Delys Bird

Delys Bird

Delys Bird is a Senior Honorary Research Fellow in the School of Humanities at the University of Western Australia. She recently retired as the co-editor of Westerly. Her publications include a co-edited book of essays on Elizabeth Jolley’s fiction, Elizabeth Jolley: New Critical Essays and a critical edition of nine of Jolley’s radio plays, Off the Air: Elizabeth Jolley’s Radio Plays. She has published widely on Australian women’s writing.

Delys Bird reviews 'Wake in Fright' by Kenneth Cook, 'All that False Instruction' by Kerryn Higgs, 'In the Shadows' by Margaret Scott, and 'Collected Stories' by Janette Turner Hospital

November 2001, no. 236 01 November 2001
These four titles are reissues of well-known texts, or of the work of well-known writers, from four different publishers. A good sign perhaps, very welcome at a time when publishing seems ever more ephemeral and when many works, even from the recent past, are unavailable. ... (read more)

Delys Bird reviews 'Not Being Miriam' by Marion Campbell

December 1988, no. 107 01 December 1988
Delys Bird reviews 'Not Being Miriam' by Marion Campbell
Three sections at the beginning of Marion Campbell’s second novel, Not Being Miriam, initiate its preoccupations and problems. They relate incidents from the childhood of Bess Valentine, its major character. In the first and shortest, Bess creates a transforming ritual, a childish game with significant narrative implications. Bess strips herself and Sean, paints their bodies with clay, the child ... (read more)

Delys Bird reviews four reissued Australian novels

December 2002-January 2003, no. 247 01 December 2002
This is a particularly interesting group of reissued ‘classics’, spanning just over fifty years in twentieth-century Australian literature. Although they have very different fictional styles, all are realist or social realist novels, and their politics and preoccupations are not dissimilar. Each is concerned with working people’s lives, differing contrasts between city and country life, and ... (read more)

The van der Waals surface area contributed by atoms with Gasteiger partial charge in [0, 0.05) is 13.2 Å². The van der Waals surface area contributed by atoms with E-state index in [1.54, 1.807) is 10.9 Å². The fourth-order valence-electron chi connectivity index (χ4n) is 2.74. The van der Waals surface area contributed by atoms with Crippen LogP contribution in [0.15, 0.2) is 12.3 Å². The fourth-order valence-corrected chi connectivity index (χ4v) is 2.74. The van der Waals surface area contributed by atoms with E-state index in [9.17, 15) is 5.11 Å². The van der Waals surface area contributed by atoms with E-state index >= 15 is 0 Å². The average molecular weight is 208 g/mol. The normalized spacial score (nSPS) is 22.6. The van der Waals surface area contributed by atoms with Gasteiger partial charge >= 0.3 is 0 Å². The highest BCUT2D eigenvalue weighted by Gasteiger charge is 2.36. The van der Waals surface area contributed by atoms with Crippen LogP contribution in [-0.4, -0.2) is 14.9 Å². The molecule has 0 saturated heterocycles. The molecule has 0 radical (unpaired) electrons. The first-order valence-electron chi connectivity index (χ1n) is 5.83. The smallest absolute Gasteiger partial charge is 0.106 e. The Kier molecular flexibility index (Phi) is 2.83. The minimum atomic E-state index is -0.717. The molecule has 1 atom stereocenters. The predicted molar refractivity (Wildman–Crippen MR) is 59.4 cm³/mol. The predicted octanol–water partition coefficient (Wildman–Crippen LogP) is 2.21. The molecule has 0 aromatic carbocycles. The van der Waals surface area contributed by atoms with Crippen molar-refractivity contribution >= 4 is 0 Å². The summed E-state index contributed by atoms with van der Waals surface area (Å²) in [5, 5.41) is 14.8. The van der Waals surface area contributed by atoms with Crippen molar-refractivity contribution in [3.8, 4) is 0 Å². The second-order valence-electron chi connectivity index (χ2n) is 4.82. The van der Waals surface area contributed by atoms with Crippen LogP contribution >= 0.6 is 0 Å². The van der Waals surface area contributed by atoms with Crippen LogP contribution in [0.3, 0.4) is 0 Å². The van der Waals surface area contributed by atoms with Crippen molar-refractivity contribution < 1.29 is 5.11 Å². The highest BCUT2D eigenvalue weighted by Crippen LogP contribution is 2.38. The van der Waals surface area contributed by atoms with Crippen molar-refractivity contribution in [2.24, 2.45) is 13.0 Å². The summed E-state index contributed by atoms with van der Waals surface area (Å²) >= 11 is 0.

Delys Bird reviews 'Australian Women: New feminist perspectives' edited by Norma Grieve and Ailsa Burns

September 1986, no. 84 01 September 1984
Delys Bird reviews 'Australian Women: New feminist perspectives' edited by Norma Grieve and Ailsa Burns
Some years ago, when I was able for the first time to lecture on the position of women in Australian society within an Australian Studies undergraduate course (in a section headed ‘Minorities’), the available material on the topic, apart from occasional brief throwaway references in the standard works, was minimal. Recognition that this gap existed – in academic courses, in the knowledge str ... (read more)

Delys Bird reviews 'The Force of the Feminine' edited by Margaret Ann Franklin

October 1986, no. 85 08 October 1986
Delys Bird reviews 'The Force of the Feminine' edited by Margaret Ann Franklin
A phrase like ‘And God so loved the world, she …’ has a radical impact on that most deeply ingrained convention; the contract underlying and validating much of Western culture that the logos is masculine and the power behind the logos is designated, generically, as ‘he’. Our culture is patriarchal; patriarchal power derives from God and that power is symbolically inscribed in language. ... (read more)